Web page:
Thursday, May 23, 2024

Report hinges data breaches on human errors

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Human errors have been identified as the major cause of data breaches globally.

A report noted that human errors continue to be a persistent chink in the armour for companies in 2023, leaving the front door open for cybercriminals.

According to the new data breach report from Verizon Business, which also found that (at last) users are increasingly aware of, and reporting, their mistakes, called for more preventive actions.

The latest Data Breach Investigations Report (DBIR), which looks at the state of cybersecurity in 2023, revealed that some 68 per cent of global breaches, regardless of whether they included a third party or not, involved a non-malicious human action, such as a person making an error or becoming a victim of a social engineering attack.

While this percentage is about the same as the figure for 2022, the business arm of the U.S operator highlighted that users have made positive progress when it comes to reporting the root causes of such incidents: 20 per cent of users identified and reported phishing in simulation engagements, and 11 per cent of users who clicked on a malicious email reported it.

Another finding suggested that almost half of the breaches in Europe, the Middle East and Africa (EMEA) were initiated internally, which suggests “high incidences of privilege misuse and other human errors.”

The main reasons for cybersecurity incidents in the region were miscellaneous errors, system intrusion and social engineering, which accounted for 87 per cent of breaches. And the most common types of data compromised in the past year were personal (64 per cent), internal (33 per cent) and credentials (20 per cent).

Group Vice President and head of EMEA at Verizon Business, Sanjiv Gossain, said: “The persistence of the human element in breaches shows that organisations in EMEA must continue to combat this trend by prioritising training and raising awareness of cybersecurity best practices. However, the increase in self-reporting is promising and indicates a cultural shift in the importance of cybersecurity awareness among the general workforce.”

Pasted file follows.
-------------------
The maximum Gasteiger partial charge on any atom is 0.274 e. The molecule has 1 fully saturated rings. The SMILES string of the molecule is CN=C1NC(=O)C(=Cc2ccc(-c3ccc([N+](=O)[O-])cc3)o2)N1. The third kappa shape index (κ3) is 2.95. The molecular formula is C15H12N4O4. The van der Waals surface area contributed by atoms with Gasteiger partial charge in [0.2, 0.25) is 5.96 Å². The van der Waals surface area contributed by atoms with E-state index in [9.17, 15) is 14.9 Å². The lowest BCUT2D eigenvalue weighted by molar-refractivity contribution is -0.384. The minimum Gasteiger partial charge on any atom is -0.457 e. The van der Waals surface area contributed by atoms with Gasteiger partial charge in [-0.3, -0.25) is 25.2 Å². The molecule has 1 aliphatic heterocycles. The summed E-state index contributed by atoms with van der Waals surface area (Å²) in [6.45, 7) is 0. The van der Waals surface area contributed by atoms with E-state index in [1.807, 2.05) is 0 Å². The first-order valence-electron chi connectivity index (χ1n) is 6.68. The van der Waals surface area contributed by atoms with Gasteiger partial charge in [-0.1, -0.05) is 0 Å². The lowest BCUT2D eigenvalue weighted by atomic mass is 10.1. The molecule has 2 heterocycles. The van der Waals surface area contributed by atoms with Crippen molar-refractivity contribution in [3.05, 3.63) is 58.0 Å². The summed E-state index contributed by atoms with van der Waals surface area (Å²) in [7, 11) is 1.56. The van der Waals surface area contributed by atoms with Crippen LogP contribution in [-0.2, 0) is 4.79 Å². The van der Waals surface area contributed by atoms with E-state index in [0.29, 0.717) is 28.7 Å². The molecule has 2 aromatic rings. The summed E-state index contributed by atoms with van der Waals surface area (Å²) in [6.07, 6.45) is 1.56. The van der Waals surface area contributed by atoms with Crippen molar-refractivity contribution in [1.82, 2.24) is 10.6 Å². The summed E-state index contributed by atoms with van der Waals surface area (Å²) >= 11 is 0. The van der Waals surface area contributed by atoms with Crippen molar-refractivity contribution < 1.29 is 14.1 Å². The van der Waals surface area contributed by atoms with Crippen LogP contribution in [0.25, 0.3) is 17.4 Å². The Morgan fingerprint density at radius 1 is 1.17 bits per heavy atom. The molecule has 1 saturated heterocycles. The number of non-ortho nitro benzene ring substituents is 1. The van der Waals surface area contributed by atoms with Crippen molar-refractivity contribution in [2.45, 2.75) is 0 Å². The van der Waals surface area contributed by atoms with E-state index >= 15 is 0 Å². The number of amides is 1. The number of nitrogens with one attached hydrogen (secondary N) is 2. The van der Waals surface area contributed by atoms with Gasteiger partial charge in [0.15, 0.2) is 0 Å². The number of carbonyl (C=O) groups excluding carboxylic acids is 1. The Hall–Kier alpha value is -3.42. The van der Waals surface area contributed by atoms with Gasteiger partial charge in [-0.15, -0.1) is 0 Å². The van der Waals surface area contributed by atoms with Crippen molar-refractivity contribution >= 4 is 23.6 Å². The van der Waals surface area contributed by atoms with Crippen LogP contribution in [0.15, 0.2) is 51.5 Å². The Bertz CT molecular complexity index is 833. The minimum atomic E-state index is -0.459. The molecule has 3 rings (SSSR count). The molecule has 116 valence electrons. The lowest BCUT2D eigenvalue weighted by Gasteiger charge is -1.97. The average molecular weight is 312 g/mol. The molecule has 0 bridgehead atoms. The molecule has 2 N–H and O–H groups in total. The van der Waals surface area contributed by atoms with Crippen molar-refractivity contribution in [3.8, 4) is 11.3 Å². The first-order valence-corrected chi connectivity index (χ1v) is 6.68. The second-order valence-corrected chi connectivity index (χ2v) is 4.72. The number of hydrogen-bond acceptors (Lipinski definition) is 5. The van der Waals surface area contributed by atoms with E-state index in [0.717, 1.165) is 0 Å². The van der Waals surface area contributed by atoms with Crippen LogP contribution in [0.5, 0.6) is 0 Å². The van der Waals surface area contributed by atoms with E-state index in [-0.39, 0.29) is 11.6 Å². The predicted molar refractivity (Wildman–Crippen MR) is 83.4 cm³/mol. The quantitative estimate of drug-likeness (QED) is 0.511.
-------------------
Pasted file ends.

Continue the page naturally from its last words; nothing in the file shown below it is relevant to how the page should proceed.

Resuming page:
The report further suggested that one of the fastest-growing cybersecurity threats is the exploitation of vulnerabilities: It has nearly tripled from its level in 2022, and last year accounted for 14 per cent of all breaches. According to the report, this was due to “the increasing frequency of attacks targeting vulnerabilities on unpatched systems and devices (zero-day vulnerabilities) by ransomware actors.”

In the Asia Pacific (APAC) region, 25 per cent of attacks were motivated by espionage – significantly higher than the six per cent and four per cent espionage levels in Europe and North America respectively.

Senior Director of Cybersecurity Consulting at Verizon Business, Chris Novak, explained: “Since so much of cyber espionage can be defined as an advanced persistent threat, it’s especially important for organisations in APAC to continuously refresh their security protocols to thwart the long-term collection of sensitive data by threat actors.”

He urged organisations to review their third-party networks as “sensitive information with national security implications can sometimes be accessed via organisations with more lax cybersecurity practices, such as academic institutions and research facilities.”

For its latest report, Verizon Business analysed “a record-high” 30,458 security incidents and 10,626 confirmed breaches that took place in 2023 – a two-fold increase in 2022.

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